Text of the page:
Burglars Broke Into a Dutch Museum and Made Off With 11 Rare Chinese Ceramics

The heist comes less than two weeks after a failed break-in attempt at the institution.

The Princessehof Ceramics Museum in the city of Leeuwarden, Netherlands. Courtesy of the Princessehof.

The Princessehof Ceramics Museum in the Dutch city of Leeuwarden is closed to the public this week following a late-night theft. 

The incident took place in the early hours of Monday morning. The burglar, or burglars, entered through the roof of the museum, then made their way to the first floor, where rare Chinese ceramics were installed as part of an ongoing exhibition called “Party!

Eleven ceramics were stolen from the show. The shards of seven were found in the street outside the museum—broken, perhaps, as the thief, or thieves, fled the scene. Four pieces remain missing.

“The perpetrators seemed to have specific knowledge and to have struck in a targeted manner,” the Princessehof said in a statement

“These are valuable pieces of Chinese ceramics,” a museum spokesperson elaborated in an email to Artnet News. “For these museum objects, there is a very small market, so we don’t expect that the intention was to offer [them] for sale. We don’t want to speculate, but a targeted assignment seems more likely.”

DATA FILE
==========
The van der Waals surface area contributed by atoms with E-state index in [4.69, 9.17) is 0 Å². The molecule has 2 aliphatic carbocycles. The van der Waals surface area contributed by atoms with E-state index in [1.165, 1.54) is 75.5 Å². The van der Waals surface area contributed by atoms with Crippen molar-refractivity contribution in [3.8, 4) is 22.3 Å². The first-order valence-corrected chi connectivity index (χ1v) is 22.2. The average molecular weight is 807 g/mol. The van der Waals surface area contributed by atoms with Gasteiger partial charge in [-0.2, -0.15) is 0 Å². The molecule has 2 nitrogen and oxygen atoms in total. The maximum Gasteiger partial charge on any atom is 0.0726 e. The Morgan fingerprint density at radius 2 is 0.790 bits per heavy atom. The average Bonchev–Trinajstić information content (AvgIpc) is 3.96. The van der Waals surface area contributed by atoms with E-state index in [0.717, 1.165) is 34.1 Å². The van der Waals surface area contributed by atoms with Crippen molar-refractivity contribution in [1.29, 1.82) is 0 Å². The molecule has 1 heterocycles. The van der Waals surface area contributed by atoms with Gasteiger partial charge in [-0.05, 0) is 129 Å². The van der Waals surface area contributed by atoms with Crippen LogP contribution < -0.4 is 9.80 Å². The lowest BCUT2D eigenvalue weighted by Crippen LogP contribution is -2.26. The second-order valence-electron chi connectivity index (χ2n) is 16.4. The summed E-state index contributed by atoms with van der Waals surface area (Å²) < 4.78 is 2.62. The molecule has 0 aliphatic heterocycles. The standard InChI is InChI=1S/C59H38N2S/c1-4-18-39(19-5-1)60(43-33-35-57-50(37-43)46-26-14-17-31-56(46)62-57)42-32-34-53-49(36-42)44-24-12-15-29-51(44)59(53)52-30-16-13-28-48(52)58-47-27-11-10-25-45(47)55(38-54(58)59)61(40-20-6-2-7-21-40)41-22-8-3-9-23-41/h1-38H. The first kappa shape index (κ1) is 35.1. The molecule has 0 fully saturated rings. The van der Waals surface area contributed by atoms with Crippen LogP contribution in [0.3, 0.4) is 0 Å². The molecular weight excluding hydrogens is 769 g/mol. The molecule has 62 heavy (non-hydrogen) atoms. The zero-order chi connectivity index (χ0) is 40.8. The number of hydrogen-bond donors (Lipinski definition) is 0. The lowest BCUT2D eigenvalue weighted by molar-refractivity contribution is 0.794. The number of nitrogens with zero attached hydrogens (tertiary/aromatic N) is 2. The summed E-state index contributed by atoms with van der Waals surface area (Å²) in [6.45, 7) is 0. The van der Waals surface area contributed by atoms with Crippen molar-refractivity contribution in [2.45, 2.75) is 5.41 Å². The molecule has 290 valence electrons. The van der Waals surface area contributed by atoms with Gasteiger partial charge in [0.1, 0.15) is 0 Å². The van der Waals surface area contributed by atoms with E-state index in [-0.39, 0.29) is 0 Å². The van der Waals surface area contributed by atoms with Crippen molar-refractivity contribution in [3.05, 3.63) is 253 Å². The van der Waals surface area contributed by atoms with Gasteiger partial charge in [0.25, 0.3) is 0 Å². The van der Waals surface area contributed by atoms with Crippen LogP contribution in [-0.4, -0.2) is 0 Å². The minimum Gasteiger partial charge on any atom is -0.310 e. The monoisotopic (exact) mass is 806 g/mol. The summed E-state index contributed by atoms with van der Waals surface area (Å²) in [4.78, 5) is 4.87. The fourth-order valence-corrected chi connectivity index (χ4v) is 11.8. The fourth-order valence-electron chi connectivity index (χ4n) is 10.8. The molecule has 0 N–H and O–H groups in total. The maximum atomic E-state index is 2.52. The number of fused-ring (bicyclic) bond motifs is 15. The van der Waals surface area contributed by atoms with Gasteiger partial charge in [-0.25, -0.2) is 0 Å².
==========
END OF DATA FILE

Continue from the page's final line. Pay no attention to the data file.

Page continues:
The heist occurred less than two weeks after an unsuccessful break-in attempt at the museum on Wednesday, February 1. After the incident, the museum “tightened up” security measures at the institution and “has been very alert to deviant behavior,” the statement explained. It’s unclear whether the previous incident was conducted by the same persons. 

Representatives from the Princessehof did not immediately respond to a request for more information about the burglary, including the estimated value of the targeted ceramics. 

Leeuwarden police have launched a forensic investigation into the heist, and are currently collecting security footage from the neighborhood around the museum. Investigators are calling for potential witnesses to come forward with any additional evidence. 

The museum said it intends to reopen next Tuesday, February 21.

Housed in an 18th-century castle—the same building, it turns out, where MC Escher was born in 1898—the Princessehof Ceramics Museum is the only national museum in the Northern Netherlands. The institution maintains a world-class collection of Asian, European, and modern ceramics, and has the largest assemblage of Chinese porcelain in the country.

Party!”, the exhibition from which the 11 ceramics were stolen, examines how and why different cultures celebrate in the Netherlands.


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